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EMBO Rep. Aug 2004; 5(8): 789–794.
Published online Jul 23, 2004. doi:  10.1038/sj.embor.7400209
PMCID: PMC1299120
Scientific Report

Dynamic movement of actin-like proteins within bacterial cells


Actin proteins are present in pro- and eukaryotes, and have been shown to perform motor-like functions in eukaryotic cells in a variety of processes. Bacterial actin homologues are essential for cell viability and have been implicated in the formation of rod cell shape, as well as in segregation of plasmids and whole chromosomes. We have generated functional green fluorescent protein fusions of all three Bacillus subtilis actin-like proteins (MreB, Mbl and MreBH), and show that all three proteins form helical filaments underneath the cell membrane, the pattern of which is distinct for each protein. Time-lapse microscopy showed that the filaments are highly dynamic structures. A number of separate filaments of MreB and Mbl continuously move through the cell along helical tracks underneath the cell membrane. The speed of extension of the growing end of filaments is within the range of known actin polymerization (0.1 μm/s), generating a potential poleward or centreward pushing velocity at 0.24 μm/min for MreB or Mbl, respectively. During nutritional downshift and a block in topoisomerase IV activity, the filaments rapidly disintegrated, showing that movement occurs only in growing cells. Contrary to Mbl and MreBH filaments, MreB filaments were generally absent in cells lacking DNA, providing a further distinction between the three orthologues.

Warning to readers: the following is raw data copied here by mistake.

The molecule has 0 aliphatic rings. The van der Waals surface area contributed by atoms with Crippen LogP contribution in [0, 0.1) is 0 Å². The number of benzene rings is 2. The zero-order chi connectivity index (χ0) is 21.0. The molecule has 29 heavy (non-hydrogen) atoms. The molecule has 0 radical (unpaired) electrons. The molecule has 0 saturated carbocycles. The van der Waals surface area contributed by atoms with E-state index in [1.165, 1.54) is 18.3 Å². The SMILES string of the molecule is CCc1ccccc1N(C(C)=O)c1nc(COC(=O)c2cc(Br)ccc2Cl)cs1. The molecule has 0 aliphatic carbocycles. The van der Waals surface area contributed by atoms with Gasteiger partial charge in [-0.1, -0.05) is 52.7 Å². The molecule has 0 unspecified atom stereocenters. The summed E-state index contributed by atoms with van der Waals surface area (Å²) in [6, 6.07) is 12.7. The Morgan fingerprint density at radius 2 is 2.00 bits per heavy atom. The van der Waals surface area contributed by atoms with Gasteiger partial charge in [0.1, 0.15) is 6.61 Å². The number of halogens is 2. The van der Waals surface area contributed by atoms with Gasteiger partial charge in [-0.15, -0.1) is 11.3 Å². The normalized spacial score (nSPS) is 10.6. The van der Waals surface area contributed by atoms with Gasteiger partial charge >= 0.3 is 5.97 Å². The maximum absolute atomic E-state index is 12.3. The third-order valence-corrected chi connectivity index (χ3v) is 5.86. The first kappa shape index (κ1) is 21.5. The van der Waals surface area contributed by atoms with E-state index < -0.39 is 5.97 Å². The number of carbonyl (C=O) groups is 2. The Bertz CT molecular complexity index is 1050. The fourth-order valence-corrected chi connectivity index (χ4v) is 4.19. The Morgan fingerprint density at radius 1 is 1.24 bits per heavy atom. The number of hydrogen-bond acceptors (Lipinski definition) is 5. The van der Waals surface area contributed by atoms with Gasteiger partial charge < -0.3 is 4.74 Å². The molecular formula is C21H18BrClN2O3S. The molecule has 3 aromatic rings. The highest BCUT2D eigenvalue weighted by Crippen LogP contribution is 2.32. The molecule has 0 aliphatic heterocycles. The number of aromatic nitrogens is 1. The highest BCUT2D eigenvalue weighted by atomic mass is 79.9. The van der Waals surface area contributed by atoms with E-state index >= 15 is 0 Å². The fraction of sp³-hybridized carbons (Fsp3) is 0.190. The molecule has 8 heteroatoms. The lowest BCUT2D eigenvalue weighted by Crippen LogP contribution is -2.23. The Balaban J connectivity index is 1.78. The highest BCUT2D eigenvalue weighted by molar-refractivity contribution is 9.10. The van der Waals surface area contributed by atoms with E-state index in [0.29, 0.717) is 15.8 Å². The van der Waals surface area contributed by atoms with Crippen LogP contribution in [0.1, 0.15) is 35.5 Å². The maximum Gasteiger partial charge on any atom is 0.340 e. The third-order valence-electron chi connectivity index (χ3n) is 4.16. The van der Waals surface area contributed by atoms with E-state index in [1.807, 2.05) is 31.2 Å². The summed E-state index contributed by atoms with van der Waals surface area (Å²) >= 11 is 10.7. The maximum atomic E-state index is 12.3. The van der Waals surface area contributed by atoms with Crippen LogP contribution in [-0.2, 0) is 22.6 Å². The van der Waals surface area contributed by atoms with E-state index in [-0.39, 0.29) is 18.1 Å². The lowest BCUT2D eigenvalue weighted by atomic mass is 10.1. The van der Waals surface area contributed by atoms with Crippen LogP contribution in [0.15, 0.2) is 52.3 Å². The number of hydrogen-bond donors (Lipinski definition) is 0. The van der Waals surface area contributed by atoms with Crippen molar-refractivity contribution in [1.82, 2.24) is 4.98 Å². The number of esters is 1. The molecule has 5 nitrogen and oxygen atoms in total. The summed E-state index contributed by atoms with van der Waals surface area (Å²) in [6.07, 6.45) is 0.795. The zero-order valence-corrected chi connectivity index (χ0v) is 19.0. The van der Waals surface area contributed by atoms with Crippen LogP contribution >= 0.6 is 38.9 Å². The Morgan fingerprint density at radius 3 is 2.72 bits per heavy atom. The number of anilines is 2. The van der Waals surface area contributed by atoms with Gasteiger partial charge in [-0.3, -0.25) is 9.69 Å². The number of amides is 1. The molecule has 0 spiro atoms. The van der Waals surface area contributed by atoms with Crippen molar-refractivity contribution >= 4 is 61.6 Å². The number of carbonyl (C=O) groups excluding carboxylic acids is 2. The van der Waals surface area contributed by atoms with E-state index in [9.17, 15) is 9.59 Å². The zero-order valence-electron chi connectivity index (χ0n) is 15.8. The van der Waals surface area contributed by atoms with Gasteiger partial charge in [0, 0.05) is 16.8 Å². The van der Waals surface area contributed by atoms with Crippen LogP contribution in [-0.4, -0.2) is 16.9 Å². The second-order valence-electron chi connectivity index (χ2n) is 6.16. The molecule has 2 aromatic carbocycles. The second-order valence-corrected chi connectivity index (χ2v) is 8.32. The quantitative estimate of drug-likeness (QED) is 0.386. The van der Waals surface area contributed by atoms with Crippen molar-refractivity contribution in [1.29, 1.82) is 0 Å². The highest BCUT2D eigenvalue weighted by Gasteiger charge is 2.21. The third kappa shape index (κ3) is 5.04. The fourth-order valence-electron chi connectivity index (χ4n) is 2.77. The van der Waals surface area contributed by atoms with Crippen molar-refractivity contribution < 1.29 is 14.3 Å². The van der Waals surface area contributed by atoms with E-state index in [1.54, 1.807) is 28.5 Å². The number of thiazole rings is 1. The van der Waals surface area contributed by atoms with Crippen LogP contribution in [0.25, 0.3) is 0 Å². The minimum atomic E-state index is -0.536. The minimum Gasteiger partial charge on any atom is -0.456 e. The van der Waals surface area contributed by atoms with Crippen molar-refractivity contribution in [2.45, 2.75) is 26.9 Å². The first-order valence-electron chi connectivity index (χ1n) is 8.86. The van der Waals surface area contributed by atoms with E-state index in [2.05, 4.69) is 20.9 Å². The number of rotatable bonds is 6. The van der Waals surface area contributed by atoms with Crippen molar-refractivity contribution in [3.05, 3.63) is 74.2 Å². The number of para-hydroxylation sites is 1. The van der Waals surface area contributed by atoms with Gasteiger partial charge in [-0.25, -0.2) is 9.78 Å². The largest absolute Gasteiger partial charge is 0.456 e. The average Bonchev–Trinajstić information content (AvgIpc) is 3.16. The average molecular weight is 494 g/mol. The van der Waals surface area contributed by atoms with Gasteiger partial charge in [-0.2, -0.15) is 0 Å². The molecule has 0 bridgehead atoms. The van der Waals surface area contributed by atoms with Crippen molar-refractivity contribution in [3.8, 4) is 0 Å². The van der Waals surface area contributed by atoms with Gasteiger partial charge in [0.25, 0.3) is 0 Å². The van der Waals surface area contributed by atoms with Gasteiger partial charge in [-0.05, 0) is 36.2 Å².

Keywords: actin, intracellular movement, Bacillus subtilis


Actin proteins function as cytoskeletal components in eukaryotic cells, and as structural fibres in muscle contraction. Additionally, actin proteins have motor-like functions (Marx, 2003; Mogilner & Oster, 2003; Upadhyaya & van Oudenaarden, 2003), most notably in cell migration through pushing of membranes. Once stimulated, motility receptors turn on a WASP family protein (through Rho GTPases), the latter binding and activating the Arp2/3 complex, which in turn induces branching and growth of actin filaments (Marx, 2003). Even in vitro, actin filaments can deform vesicles and thus push membranes, providing the force to elongate cellular extensions such as pseudopods (Lauffenburger & Horwitz, 1996; Mitchinson & Cramer, 1996). Moreover, Listeria monocytogenes cells are rapidly propelled within macrophages by polymerization of actin at one end of the cell (Tilney & Portnoy, 1989). Actin polymerization in this case is catalysed by the bacterial ActA protein, present at only one cell pole, which through its interaction with the Arp2/3 complex promotes formation of actin bundles at one end of the cell (Loisel et al, 1999). Growth of the barbed ends of the filaments adjacent to the bacterial cells can even push Listeria cells through the membrane into a neighbouring cell.